Continuous capture images of moving traffic in Houston showed the system's ability to see which spectra are shifting over time (such as moving vehicles and changing traffic lights) and which are stable (everything else). The experiment was a useful proof-of-concept to show how well the spectrometer could filter motion blur in dynamic situations.

Co-author David Alexander, a professor of physics and astronomy and director of the Rice Space Institute, said the researchers have begun discussions with the city of Houston and Rice's Kinder Institute for Urban Research about testing TuLIPSS in aerial studies of the city.

"Since we need to test TuLIPSS anyway, we want to do something useful," he said, suggesting a hyperspectral map of the city could reveal how the urban landscape is changing, distinguish buildings from parks or map sources of pollen. "In principle, regular flights over the city will allow us to map out the changing conditions and identify areas that need attention."

Tkaczyk suggested future versions of TuLIPSS will be useful for agricultural and atmospheric analysis, algae blooms and other environmental conditions where quick data acquisition will be valuable.

"The real challenge has been to decide what to focus on first," Alexander said. "Ultimately, we want to be successful enough that the next phase of development pushes us closer to flying TuLIPSS in space."
-end-
Co-authors are Rice research scientists Michal Pawlowski, Jason Dwight and Shuna Cheng, postdoctoral researcher Razvan Stoian and graduate student Jiawei Lu. Alexander is a professor of physics and astronomy. Tkaczyk is an associate professor of bioengineering.

Initial funding for the project came through a $2 million, 3-year award to Rice as part of $53 million in grants by NASA's Science Mission Directorate and its Earth Science Technology Office to develop innovative instruments and technologies for future Earth science methods and observations.

Read the abstract at https://www.osapublishing.org/oe/abstract.cfm?uri=oe-27-11-15701&origin=search

This news release can be found online at https://news.rice.edu/2019/05/20/hyperspectral-camera-captures-wealth-of-data-in-an-instant/

Follow Rice News and Media Relations via Twitter @RiceUNews

Related materials:

Rice's spectral eyes bound for the skies: http://news.rice.edu/2016/11/14/rices-spectral-eyes-bound-for-the-skies-2/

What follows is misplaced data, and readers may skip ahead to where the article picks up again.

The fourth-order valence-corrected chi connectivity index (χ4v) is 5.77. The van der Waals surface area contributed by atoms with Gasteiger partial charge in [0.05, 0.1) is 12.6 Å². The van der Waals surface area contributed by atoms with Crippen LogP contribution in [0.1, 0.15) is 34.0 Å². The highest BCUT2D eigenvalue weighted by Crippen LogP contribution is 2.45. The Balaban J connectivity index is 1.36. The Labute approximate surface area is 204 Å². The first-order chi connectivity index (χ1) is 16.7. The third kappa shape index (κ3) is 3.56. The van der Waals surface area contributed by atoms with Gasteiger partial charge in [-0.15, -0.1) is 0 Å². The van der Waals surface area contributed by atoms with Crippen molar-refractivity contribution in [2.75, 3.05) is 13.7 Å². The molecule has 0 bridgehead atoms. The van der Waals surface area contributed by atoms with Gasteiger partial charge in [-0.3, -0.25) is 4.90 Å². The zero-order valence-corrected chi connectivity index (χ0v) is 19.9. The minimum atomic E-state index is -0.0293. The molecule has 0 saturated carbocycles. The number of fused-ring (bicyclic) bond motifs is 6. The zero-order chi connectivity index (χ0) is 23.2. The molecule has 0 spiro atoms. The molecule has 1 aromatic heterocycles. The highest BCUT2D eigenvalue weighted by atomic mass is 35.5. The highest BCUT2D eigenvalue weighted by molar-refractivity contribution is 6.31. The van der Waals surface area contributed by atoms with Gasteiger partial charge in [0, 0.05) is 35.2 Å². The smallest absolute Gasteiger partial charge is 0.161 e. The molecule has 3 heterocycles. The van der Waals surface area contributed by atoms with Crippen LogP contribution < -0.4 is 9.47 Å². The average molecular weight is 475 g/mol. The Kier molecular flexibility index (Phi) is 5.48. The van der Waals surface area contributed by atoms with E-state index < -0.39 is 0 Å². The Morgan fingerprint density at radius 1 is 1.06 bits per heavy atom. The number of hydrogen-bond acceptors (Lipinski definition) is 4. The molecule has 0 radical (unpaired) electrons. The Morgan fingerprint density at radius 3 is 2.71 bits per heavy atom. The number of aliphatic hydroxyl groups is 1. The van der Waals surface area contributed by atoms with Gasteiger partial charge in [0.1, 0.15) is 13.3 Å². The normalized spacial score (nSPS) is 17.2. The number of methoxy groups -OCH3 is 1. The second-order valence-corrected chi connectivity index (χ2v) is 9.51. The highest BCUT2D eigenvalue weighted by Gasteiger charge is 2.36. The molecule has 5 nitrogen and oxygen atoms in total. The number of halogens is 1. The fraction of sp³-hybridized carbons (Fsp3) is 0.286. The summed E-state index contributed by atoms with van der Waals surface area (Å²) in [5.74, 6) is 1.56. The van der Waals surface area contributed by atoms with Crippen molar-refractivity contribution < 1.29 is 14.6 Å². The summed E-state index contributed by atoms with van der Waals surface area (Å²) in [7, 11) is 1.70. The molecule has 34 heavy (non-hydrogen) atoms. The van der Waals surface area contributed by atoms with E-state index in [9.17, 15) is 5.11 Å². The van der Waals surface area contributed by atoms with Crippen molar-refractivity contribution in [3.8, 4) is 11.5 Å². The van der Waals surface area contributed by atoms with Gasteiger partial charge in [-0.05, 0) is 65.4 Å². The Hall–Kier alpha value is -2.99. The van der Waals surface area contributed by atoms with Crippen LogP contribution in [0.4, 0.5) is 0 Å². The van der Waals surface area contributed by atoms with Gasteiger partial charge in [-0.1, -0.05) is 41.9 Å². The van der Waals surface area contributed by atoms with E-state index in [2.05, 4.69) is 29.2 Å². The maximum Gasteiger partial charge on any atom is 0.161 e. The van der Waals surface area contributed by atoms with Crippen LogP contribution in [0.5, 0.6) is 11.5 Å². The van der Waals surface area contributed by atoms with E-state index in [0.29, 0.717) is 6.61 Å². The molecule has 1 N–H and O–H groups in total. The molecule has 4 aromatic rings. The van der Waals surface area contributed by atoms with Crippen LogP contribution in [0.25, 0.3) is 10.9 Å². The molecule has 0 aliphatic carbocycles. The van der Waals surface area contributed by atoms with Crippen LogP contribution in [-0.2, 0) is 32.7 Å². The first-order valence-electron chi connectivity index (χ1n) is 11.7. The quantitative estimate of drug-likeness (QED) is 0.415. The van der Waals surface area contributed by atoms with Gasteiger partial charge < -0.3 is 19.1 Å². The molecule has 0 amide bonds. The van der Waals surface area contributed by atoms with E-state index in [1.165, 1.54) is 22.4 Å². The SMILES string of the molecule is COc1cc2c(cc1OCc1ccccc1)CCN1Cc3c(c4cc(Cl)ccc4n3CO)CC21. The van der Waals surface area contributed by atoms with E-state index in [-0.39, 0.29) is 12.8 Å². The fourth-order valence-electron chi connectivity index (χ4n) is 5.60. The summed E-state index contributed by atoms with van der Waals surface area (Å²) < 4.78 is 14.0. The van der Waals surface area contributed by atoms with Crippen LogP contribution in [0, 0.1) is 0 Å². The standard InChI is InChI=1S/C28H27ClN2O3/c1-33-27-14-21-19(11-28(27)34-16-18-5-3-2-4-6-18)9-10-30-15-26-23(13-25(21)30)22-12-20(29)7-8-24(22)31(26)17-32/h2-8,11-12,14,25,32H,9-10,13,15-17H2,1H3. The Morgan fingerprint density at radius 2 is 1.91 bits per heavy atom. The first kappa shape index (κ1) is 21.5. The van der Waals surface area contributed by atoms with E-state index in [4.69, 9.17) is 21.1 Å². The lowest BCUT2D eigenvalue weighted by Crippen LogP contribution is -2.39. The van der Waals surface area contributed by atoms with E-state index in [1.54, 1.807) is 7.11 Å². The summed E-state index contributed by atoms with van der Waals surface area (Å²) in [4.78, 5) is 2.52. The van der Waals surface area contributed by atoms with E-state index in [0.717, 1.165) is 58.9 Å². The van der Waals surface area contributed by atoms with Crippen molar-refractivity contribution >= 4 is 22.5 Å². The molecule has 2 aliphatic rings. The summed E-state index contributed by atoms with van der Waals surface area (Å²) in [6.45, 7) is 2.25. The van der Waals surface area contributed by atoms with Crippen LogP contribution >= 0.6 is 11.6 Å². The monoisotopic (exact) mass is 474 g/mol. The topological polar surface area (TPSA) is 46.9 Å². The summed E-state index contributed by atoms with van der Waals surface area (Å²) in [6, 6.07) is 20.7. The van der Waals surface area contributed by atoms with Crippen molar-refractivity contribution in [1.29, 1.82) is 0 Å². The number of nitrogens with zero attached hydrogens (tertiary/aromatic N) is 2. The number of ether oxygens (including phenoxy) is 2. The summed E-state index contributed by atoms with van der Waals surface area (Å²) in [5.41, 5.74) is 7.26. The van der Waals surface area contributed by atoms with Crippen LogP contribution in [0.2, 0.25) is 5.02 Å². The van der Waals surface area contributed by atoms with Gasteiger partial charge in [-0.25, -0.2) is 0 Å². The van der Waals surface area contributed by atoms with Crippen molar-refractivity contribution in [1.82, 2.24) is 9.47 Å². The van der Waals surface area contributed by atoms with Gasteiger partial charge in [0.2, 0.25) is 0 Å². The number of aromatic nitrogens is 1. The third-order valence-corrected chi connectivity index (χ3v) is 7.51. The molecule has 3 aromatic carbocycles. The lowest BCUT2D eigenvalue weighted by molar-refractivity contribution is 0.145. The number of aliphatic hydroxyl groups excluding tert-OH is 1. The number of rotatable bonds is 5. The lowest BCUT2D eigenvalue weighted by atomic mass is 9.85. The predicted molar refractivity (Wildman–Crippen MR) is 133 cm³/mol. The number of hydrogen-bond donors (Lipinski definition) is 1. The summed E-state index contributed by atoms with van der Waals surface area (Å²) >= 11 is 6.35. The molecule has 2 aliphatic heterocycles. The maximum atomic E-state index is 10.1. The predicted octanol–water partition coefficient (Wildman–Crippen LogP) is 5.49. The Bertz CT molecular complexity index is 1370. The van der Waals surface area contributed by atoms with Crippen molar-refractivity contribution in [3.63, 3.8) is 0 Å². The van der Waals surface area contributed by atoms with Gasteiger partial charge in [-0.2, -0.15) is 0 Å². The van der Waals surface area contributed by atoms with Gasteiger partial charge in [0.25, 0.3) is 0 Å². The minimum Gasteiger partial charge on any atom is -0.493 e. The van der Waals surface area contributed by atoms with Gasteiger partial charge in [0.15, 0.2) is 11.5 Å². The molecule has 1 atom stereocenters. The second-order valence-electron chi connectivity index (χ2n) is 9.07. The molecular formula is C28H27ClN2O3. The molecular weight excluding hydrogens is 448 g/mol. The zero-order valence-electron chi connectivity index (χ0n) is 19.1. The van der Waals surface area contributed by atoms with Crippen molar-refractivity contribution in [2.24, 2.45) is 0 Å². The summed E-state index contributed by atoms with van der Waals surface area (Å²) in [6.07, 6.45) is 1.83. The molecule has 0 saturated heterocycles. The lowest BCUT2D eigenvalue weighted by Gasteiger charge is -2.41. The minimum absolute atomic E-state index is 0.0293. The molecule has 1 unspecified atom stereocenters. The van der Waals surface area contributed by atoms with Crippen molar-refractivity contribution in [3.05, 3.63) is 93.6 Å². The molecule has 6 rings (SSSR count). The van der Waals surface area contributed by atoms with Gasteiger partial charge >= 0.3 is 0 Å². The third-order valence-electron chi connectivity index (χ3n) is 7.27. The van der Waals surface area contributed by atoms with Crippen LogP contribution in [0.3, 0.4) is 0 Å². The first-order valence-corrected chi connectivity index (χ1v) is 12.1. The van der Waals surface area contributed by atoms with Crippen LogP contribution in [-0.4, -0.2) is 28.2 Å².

Modern Optical Instrumentation and Bio-Imaging Laboratory (Tkaczyk lab): http://www.owlnet.rice.edu/~tt3/

Rice Department of Bioengineering: https://bioengineering.rice.edu

George R. Brown School of Engineering: https://engineering.rice.edu/

Video:

https://youtu.be/kihPhuk60-U

Continuous capture images of moving traffic in the Houston neighborhood around Rice University shows how the TuLIPSS spectrometer filters motion blur in dynamic situations. The full-color video is a composite of the filtered spectral data captured by the device. The portable spectrometer has proven its ability to capture far more data much quicker than other fiber-based systems. (Credit: Modern Optical Instrumentation and Bio-Imaging Laboratory/Rice University)

Located on a 300-acre forested campus in Houston, Rice University is consistently ranked among the nation's top 20 universities by U.S. News & World Report. Rice has highly respected schools of Architecture, Business, Continuing Studies, Engineering, Humanities, Music, Natural Sciences and Social Sciences and is home to the Baker Institute for Public Policy. With 3,962 undergraduates and 3,027 graduate students, Rice's undergraduate student-to-faculty ratio is just under 6-to-1. Its residential college system builds close-knit communities and lifelong friendships, just one reason why Rice is ranked No. 1 for lots of race/class interaction and No. 2 for quality of life by the Princeton Review. Rice is also rated as a best value among private universities by Kiplinger's Personal Finance.